This Week in Health

Because if it bleeds, it leads... Sarah van Schagen rates the environmental impact of feminine hygiene products for Grist.

In all seriousness, this has been a very exciting week in healthcare news. The Bush administration is racing to take away as many reproductive rights as it can before leaving office. The Democrats in Congress are taking the lead on healthcare reform by writing up their own proposal before president Obama takes the Oath of Office.

Last week, Sen. Max Baucus unveiled a detailed proposal to provide health insurance for all Americans. Brian Cook has a roundup of reactions.

Note that the Baucus plan is by no means a call for radical change. The blueprint proposes to fix the healthcare system with the same piecemeal strategies that get trotted out every time Americans talk about healthcare reform. The stated goal is to enable more people to buy "affordable" private health insurance while expanding Medicare and Medicaid for the poor and the elderly.

Why such timidity? As Josh Marshall argues at TPM, Obama's election is a mandate for fundamental structural change in the healthcare system.

The fact is, majority of Americans support single-payer health insurance, even if they'd have to pay higher taxes. Daina Saib reports in YES! that even Republicans are getting on board. Saib introduces us to an unlikely champion of single-payer, Dr. Rocky White, conservative Christian and former Republican who started advocating for single payer when the system made his own practice unmanageable.

As we talk about the dire state of the Big Three automakers, remember that the Canadian auto industry stays competitive because the government takes care of health care, unlike in the 'States where automakers and unions are struggling to pay for it.

Ezra Klein gives us a crash course two strategic approaches to healthcare reform. He explains that there are two basic schools of thought: delivery system reform and financing reform. Delivery reformers hope to make the system work better by bringing down costs and delivering better value for money. Financing reformers focus on how we're going to pay for it all. The Baucus blueprint is financing reform. Repealing Medicare Plan D would be delivery reform.

These two approaches are complimentary. Ezra writes: "[T]he two agendas fit neatly in a comprehensive reform package. Coverage expansion isn't sustainable unless cost growth is slowed. Cost growth can't be slowed without delivery system reform." He notes that The Center for American Progress has a new, free, book on healthcare reform, available for download, here.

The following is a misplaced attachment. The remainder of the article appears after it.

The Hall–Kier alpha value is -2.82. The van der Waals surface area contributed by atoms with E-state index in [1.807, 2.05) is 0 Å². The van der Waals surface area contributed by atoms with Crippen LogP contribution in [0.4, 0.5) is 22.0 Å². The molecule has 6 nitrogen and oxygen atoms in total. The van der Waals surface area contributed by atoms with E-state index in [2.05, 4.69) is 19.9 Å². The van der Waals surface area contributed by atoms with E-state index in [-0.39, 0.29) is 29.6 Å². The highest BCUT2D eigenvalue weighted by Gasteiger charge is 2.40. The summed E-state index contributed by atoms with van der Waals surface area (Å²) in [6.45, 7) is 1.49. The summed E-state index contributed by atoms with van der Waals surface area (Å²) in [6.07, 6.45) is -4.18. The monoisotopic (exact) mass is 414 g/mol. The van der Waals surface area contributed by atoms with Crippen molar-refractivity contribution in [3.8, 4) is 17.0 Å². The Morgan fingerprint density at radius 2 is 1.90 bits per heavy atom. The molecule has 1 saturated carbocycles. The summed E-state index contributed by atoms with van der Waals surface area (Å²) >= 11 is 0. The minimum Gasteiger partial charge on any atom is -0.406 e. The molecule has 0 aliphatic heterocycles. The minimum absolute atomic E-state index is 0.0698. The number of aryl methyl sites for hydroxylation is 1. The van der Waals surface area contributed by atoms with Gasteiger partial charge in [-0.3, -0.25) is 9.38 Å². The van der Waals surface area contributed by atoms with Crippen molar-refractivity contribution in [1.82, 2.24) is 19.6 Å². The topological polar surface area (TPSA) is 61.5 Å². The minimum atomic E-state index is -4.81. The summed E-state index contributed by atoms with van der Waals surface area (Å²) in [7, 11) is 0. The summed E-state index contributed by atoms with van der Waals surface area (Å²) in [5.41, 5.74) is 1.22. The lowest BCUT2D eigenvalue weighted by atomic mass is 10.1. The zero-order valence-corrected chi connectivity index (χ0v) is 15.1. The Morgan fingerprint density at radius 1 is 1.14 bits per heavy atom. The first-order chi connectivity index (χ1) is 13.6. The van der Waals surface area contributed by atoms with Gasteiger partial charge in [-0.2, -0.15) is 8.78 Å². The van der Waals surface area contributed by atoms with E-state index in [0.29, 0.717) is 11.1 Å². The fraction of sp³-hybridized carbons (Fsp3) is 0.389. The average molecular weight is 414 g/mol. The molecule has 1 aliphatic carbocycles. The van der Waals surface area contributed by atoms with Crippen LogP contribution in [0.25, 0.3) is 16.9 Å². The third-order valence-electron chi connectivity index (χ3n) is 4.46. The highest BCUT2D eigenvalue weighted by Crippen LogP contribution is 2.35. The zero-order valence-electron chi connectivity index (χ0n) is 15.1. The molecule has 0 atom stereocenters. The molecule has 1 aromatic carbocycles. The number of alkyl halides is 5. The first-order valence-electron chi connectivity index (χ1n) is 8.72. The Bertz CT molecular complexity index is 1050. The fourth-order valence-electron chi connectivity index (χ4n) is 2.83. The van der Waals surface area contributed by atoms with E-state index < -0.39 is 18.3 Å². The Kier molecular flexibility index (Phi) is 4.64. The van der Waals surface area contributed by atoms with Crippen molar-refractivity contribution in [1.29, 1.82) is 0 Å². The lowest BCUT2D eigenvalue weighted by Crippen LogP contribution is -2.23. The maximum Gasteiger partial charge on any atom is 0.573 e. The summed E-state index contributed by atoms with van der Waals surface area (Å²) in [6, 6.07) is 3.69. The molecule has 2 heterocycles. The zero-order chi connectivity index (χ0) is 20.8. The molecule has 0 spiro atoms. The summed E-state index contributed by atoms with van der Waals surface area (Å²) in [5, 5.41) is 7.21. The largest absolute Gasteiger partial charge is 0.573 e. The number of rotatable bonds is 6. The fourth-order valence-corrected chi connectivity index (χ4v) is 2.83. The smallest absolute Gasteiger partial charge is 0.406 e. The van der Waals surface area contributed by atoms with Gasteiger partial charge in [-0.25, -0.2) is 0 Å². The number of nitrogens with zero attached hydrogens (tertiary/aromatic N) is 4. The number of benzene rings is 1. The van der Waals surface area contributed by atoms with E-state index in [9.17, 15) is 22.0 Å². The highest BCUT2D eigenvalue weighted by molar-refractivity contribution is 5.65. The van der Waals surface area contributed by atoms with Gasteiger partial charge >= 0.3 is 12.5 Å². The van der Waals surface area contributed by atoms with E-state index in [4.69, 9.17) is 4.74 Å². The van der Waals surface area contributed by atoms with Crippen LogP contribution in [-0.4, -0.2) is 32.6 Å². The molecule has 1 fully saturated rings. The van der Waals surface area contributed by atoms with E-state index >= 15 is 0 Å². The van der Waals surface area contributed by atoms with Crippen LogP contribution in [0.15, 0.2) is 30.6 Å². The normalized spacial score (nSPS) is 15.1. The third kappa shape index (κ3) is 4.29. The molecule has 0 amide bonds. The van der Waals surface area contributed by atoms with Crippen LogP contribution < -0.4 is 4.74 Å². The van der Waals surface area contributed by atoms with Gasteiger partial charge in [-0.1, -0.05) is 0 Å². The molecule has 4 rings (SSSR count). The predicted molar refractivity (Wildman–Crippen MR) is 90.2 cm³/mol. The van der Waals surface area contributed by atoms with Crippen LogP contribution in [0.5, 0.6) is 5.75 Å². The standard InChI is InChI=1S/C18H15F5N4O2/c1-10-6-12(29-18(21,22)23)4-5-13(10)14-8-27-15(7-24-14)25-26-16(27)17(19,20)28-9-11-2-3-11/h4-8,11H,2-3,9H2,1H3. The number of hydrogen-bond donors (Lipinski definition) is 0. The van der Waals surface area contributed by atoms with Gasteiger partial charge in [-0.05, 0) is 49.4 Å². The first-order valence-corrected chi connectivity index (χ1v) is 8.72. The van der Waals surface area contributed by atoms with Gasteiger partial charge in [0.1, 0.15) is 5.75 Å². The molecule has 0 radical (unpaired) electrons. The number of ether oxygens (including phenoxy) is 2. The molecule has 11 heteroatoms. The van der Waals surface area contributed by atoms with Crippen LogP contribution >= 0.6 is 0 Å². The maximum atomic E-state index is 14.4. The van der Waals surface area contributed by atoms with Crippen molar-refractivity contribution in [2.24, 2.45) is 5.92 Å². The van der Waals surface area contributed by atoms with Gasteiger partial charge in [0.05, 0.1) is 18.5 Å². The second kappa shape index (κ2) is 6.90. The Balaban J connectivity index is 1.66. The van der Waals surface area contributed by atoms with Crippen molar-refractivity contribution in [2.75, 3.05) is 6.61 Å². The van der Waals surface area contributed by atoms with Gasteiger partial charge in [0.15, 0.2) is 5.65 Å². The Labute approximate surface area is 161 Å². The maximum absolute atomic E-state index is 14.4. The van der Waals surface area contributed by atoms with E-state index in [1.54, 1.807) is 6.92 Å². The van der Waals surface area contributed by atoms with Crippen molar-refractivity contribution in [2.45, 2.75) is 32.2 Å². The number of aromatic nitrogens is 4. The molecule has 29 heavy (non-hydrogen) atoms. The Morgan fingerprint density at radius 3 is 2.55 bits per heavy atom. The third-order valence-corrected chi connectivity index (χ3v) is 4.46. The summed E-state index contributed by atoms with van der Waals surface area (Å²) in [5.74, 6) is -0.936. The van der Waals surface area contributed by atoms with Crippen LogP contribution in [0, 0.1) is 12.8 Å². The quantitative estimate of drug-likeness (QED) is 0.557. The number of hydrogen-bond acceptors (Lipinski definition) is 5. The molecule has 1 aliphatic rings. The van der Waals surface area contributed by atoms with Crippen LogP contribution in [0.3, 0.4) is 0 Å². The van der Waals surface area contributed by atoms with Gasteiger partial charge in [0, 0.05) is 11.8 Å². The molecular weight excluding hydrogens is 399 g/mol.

The Bush administration is weighing an eleventh hour rules change that could prevent women on Medicaid from receiving birth and deny rape victims emergency contraception and push the country one step closer to theocracy.

The proposed rule would prevent any entity that receives federal funds (e.g., hospitals, universities, etc.) to require employees to "assist in the performance of any part of a health service program or research activity" financed by the Department of Health and Human Services" or participate in abortions or sterilizations if these activities offend their religious or moral convictions.

President-elect Obama has already spoken out against the proposed rules change.

Jonathan Stein of Mother Jones notes that civil rights law already protects employees from discrimination on the basis of religion. In fact, the Equal Employment Opportunity Commission (EEOC), the agency that enforces the federal employment discrimination law, is strenuously objecting to the new rules because they would create an absolute right to religious accommodation, as opposed to the balance between employer and employee that exists under current law.

With Sarah Palin back in Wasilla, we thought we'd heard the last about victims paying for their own rape kits. Not so fast. While the Violence Against Women Act forbids victim-pay rape kits for civilians, women in the armed services may not enjoy the same protections.

Penny Coleman, writing in AlterNet, explains: "TRICARE, the United States Department of Defense Military Health System that covers active duty members, will only pay for rape kits if the victim is seen in a military or a VA facility." However, service women are being seen in a non-VA facility in the USA, they shouldn't be paying for their rape kits, thanks to VAWA. This shouldn't be happening.

Another sobering statistic: The US military loses the equivalent of a brigade of veterans to suicide each year -- yet more evidence that mental health parity should be a priority in health care reform.

Finally, Stephanie Losee interviews Valerie Frankel, the author of Thin is the New Happy, a memoir about coming to terms with weight and body image in an appearance-obsessed society.

This post features links to the best independent, progressive reporting about health care. Visit for a complete list of articles on healthcare affordability, healthcare laws, and healthcare controversy. And for the best progressive reporting on the ECONOMY, and IMMIGRATION, check out, and

This is a project of The Media Consortium, a network of 50 leading independent media outlets, and created by NewsLadder.


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